NEWSLETTER
Hydrogen gas - clean, flexible, future-proof

Why hydrogen?

Green hydrogen, which can be produced by renewable energy and water sources, is a technology that is gaining traction around the world and in South Africa. But it has also attracted criticism, regarded by some as mere hype rather than a truly sustainable energy solution. It is important to understand both the opportunities and challenges associated with the potential widespread adoption of hydrogen gas.

Hydrogen is clean, flexible and energy-efficient. It is the most abundant element in the universe and is present in nearly all living things. However, pure hydrogen is scarce, existing mostly combined with oxygen in the form of water. Hydrogen is an energy carrier, unlike petroleum which is a primary energy source. In order to be converted to a fuel, it must first be obtained through energy-intensive processes that generally rely heavily on fossil fuels and electricity. This is either through a process called steam reforming, that uses methane or via electricity, through electrolysis. Even if renewable energy is used in the electrolysis process, the energy content that comes out is less than that which goes in, leading critics to argue that hydrogen is a waste of renewable energy.

Once hydrogen is obtained it can be burned directly or mixed with oxygen in a fuel cell, similar to a battery. The subsequent reaction produces electricity and heat. The benefit of hydrogen is that the only waste is water, and it is far more energy-dense than a battery.

Vijay Vaitheeswaran, The Economist’s global energy and climate innovation editor, explains that while there are many applications for which electricity remains the best, most efficient solution, it is in heavy industry where hydrogen could find a significant niche. This position is underscored in a McKinsey report which says that while hydrogen use remains limited to very specific situations, such as oil refining or ammonia production, this is rapidly changing. Increased investment in renewable energy sources such as wind and solar, whose costs are decreasing, combined with the technological and industrial evolution of electrolysers, has seen a significant drop in the cost of green hydrogen production. The McKinsey report states that in order to meet the goals set by the Paris Agreement (of a reduction of CO2 emissions by 60% by 2050), green hydrogen is the only solution that will enable the decarbonization of industries such as steel and fertilisers – some of the largest greenhouse gas emitters.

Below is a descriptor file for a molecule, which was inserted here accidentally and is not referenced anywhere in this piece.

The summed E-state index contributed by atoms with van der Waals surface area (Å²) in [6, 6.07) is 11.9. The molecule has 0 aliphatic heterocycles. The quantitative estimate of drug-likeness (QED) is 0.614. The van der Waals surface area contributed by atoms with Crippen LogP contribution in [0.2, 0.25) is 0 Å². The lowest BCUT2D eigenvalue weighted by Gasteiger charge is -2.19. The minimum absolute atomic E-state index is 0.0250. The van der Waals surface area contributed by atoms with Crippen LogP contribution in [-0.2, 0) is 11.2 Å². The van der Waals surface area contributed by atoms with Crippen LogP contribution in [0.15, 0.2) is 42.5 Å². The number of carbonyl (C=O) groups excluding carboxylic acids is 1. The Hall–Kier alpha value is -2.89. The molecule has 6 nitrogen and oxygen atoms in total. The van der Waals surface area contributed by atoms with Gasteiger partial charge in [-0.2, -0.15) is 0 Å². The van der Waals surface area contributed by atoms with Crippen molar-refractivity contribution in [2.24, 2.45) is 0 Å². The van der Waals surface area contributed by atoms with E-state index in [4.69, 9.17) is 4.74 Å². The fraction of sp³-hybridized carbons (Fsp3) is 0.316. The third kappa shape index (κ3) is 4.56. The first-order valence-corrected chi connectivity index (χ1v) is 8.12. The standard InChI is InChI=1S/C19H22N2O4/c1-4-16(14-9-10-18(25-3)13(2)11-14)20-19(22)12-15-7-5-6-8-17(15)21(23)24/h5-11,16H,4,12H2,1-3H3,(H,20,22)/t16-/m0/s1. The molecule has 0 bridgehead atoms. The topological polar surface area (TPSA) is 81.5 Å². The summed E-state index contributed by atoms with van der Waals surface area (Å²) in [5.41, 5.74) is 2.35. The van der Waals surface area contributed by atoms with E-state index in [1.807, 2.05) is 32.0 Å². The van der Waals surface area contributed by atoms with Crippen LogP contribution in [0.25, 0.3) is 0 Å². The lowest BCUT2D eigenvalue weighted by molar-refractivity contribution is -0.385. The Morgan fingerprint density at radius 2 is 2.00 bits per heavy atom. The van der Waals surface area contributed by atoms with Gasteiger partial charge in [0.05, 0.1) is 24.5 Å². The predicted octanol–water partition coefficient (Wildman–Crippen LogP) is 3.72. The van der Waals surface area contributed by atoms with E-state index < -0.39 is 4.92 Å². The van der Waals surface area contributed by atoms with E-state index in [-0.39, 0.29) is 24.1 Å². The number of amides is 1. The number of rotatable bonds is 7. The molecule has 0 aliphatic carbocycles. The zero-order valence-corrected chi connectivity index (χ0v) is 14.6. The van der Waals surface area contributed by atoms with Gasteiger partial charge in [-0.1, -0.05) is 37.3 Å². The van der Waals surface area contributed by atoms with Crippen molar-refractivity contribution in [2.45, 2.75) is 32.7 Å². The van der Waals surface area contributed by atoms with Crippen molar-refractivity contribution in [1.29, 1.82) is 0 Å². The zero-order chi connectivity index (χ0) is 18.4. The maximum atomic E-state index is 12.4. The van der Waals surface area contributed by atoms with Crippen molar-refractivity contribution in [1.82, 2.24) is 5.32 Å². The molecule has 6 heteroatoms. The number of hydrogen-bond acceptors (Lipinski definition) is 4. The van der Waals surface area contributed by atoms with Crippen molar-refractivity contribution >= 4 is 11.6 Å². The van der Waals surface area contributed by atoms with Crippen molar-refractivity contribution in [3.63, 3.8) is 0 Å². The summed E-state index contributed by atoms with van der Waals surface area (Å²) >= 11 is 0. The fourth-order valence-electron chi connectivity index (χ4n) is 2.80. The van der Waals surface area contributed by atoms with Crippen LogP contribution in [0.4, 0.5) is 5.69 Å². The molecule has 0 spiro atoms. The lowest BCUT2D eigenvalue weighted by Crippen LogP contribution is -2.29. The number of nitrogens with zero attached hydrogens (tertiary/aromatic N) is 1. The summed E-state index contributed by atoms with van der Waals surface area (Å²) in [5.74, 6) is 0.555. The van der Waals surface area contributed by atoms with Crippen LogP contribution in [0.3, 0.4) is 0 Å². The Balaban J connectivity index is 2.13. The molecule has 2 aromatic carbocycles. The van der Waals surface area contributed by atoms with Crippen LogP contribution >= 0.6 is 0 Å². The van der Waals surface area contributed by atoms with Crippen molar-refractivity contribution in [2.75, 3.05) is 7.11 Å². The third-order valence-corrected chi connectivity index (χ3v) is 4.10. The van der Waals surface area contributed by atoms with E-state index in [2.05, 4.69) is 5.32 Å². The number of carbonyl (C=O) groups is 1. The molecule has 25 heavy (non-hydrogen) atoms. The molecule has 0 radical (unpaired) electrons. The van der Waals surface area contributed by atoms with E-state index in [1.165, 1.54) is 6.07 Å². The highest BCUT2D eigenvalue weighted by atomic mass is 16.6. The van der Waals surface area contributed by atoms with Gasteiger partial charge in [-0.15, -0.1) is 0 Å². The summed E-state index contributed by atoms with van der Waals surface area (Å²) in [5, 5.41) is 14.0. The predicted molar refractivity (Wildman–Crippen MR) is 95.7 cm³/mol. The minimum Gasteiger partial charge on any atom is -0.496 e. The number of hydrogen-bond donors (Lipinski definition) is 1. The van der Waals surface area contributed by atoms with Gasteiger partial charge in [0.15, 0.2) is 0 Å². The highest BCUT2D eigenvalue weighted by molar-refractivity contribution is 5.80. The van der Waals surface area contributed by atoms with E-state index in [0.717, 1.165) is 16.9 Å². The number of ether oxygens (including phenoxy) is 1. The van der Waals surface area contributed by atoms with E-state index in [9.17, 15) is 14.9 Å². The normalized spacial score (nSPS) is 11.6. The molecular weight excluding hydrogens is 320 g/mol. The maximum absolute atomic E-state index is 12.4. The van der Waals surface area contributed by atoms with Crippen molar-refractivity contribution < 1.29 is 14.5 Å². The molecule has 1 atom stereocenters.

Across the globe, there are more than 350 large-scale projects currently underway, with the projected total investment in the hydrogen sector amounting to an estimated US$500 billion. Europe accounts for half of this investment with projects planned along the value chain until 2030. 70% of the investment would be for renewable energy necessary for “green” hydrogen. 

In South Africa, as well as forming the “bridge” from fossil fuels to renewables, hydrogen holds promise in terms of export potential. The Daily Maverick highlights a report commissioned by the EU Delegation to South Africa from the Council for Scientific and Industrial Research (CSIR) in 2020, which indicated that South Africa could generate power fuels based on renewable hydrogen, exporting these to Northwest Europe and the Far East, at costs competitive with other renewable-rich countries. 

With the World Economic Forum naming green hydrogen as one of the top ten emerging technologies in 2020, it appears that the gas is here to stay. It is up to capable countries like South Africa to find innovative ways to drive the adoption of transitionary sources of energy, using a strategy that sensitively balances economic growth with a sustained and green planet.

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